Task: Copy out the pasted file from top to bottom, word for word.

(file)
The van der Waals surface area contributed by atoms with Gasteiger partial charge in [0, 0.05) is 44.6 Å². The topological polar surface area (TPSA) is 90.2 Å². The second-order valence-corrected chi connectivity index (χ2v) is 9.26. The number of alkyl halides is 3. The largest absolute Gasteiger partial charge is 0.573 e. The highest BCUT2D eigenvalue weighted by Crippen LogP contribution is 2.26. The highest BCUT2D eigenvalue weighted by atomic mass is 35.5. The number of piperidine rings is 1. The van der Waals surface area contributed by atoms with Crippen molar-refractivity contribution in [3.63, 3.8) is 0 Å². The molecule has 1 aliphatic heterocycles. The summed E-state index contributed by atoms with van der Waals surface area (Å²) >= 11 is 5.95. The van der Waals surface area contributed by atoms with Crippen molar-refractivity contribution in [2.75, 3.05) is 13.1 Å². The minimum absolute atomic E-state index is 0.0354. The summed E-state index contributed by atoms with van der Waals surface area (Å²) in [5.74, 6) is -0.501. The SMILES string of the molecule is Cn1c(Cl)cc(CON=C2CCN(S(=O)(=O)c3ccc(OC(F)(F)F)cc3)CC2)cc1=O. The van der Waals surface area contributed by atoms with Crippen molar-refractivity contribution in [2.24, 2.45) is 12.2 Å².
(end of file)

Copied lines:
The van der Waals surface area contributed by atoms with Gasteiger partial charge in [0, 0.05) is 44.6 Å². The topological polar surface area (TPSA) is 90.2 Å². The second-order valence-corrected chi connectivity index (χ2v) is 9.26. The number of alkyl halides is 3. The largest absolute Gasteiger partial charge is 0.573 e. The highest BCUT2D eigenvalue weighted by Crippen LogP contribution is 2.26. The highest BCUT2D eigenvalue weighted by atomic mass is 35.5. The number of piperidine rings is 1. The van der Waals surface area contributed by atoms with Crippen molar-refractivity contribution in [3.63, 3.8) is 0 Å². The molecule has 1 aliphatic heterocycles. The summed E-state index contributed by atoms with van der Waals surface area (Å²) >= 11 is 5.95. The van der Waals surface area contributed by atoms with Crippen molar-refractivity contribution in [2.75, 3.05) is 13.1 Å². The minimum absolute atomic E-state index is 0.0354. The summed E-state index contributed by atoms with van der Waals surface area (Å²) in [5.74, 6) is -0.501. The SMILES string of the molecule is Cn1c(Cl)cc(CON=C2CCN(S(=O)(=O)c3ccc(OC(F)(F)F)cc3)CC2)cc1=O. The van der Waals surface area contributed by atoms with Crippen molar-refractivity contribution in [2.24, 2.45) is 12.2 Å².